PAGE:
We try to keep our farm organic and so we are pretty much off the grid and natural. In organic we do have a a veg garden and we try to grow as many of our own produce as possible and we really enjoy eating what we can grow from our own vegetable patch. We also decided to get poultry. I had told Lara that one day, when the supermarkets get too expensive or theres not enough food, we will have to grow our own so to have chickens is a great investment. Lara loved her new little birds out on the farm! Every one of them now has a name and are forbidden to be consumed. We can consume the eggs though which they produce in the masses! Nothing like fresh free range farm eggs for breakfast! We had been getting so many eggs that we started to barter with our neighbors with them just like the good old days! Then one day, our hens decided that we would not get anymore eggs...I woke up the morning as a i always do with my cattle dog Brumby to get the day started, we opened up their A-frame chicken coop and one our rooster Romeo would come out for his daily feed while the hens stayed inside. I thought not to disturb them as they are laying eggs for us to collect later once they leave the nest box. A few hours later i went to check if there were any eggs for us to collect and to my surprise the hens were still in the nest boxes! What is going on? Have the hens gone on an egg strike? Being first time chicken owners, we googled of course and soon we discovered that the hens weren't on a strike but getting ready to extend the family!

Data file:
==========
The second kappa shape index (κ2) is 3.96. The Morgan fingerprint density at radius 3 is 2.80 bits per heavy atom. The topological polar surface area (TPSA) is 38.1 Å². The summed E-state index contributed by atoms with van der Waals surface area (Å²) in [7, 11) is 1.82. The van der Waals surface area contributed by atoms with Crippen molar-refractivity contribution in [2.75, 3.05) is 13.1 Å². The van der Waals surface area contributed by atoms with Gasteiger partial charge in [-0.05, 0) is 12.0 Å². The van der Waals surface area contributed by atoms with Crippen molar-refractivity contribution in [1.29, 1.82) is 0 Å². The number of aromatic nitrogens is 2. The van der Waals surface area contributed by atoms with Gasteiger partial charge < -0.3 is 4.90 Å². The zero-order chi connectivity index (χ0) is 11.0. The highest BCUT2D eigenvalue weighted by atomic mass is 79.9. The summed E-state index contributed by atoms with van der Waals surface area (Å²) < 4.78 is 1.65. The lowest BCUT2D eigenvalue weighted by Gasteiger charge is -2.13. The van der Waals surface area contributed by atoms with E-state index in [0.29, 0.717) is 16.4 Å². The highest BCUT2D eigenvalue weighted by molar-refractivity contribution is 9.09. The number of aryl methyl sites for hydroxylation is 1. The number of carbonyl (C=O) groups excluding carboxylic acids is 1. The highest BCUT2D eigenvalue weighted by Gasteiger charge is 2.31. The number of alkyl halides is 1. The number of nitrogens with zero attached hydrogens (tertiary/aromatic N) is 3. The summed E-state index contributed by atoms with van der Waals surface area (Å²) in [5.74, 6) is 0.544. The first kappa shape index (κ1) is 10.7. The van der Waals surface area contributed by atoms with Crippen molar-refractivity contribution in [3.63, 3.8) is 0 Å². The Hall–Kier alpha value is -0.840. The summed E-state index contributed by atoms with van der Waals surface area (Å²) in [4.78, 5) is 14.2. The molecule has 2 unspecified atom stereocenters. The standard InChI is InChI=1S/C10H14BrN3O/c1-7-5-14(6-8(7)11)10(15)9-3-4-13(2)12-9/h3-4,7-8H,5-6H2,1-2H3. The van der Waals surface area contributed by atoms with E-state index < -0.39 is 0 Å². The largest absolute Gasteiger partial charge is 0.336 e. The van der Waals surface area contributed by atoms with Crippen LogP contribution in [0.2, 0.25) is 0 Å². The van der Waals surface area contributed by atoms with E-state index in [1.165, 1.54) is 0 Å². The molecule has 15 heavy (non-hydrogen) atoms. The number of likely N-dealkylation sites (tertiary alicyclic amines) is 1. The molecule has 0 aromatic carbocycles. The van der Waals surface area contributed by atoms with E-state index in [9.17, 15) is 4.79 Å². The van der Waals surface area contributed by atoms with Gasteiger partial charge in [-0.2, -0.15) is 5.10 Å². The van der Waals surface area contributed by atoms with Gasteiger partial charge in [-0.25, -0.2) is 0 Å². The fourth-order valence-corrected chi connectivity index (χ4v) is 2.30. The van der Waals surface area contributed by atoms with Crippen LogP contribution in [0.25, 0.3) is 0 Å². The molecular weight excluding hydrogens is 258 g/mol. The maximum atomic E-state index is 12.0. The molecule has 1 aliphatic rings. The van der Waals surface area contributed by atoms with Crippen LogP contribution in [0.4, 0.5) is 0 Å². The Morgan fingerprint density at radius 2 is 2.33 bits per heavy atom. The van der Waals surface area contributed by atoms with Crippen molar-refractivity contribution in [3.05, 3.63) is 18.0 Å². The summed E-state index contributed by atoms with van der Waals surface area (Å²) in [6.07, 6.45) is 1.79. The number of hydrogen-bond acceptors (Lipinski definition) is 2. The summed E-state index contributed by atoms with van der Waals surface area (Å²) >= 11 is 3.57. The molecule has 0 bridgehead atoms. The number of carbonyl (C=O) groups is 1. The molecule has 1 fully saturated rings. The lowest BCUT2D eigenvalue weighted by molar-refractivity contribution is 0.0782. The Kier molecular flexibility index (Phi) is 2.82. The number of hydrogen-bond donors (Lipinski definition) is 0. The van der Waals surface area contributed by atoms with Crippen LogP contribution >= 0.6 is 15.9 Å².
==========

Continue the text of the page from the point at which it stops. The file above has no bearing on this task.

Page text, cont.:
Lara and i waited in anticipation, day by day, to see when the news chicks were going to hatch. After about the googled recommended hatching dates of three weeks, i went to investigate. I put on my garden gloves as the hens were getting quite pecky when you get too close and i slowly lifted each hen up to see what she was hiding. Low and behold as a i lifted the little bird up i found a few little fluffy feathered fingerling chicks! I slowly lowered the hen down dubbed 'blacky one' (we have two austrolorp black hens Lara calls Blacky one and Blacky two) and ran with excitement to the house to get Lara.

I grabbed Lara and ran back to the coop and showed her what all the fuss was about. As i lifted the hen again, Lara couldn't believe her eyes! We were soon giving the hen praises and danced around in excitement! Our first batch of chicks were born! Soon mama blacky was leading her chicks out the coop and into the big wide world.

After she had left i noticed she had left a few eggs behind. Sadly not all the eggs were hatched successfully. I guess thats just natures way. However, one particular egg was cracked and slightly open. Upon closer inspection of the egg, i noticed something...it was still alive!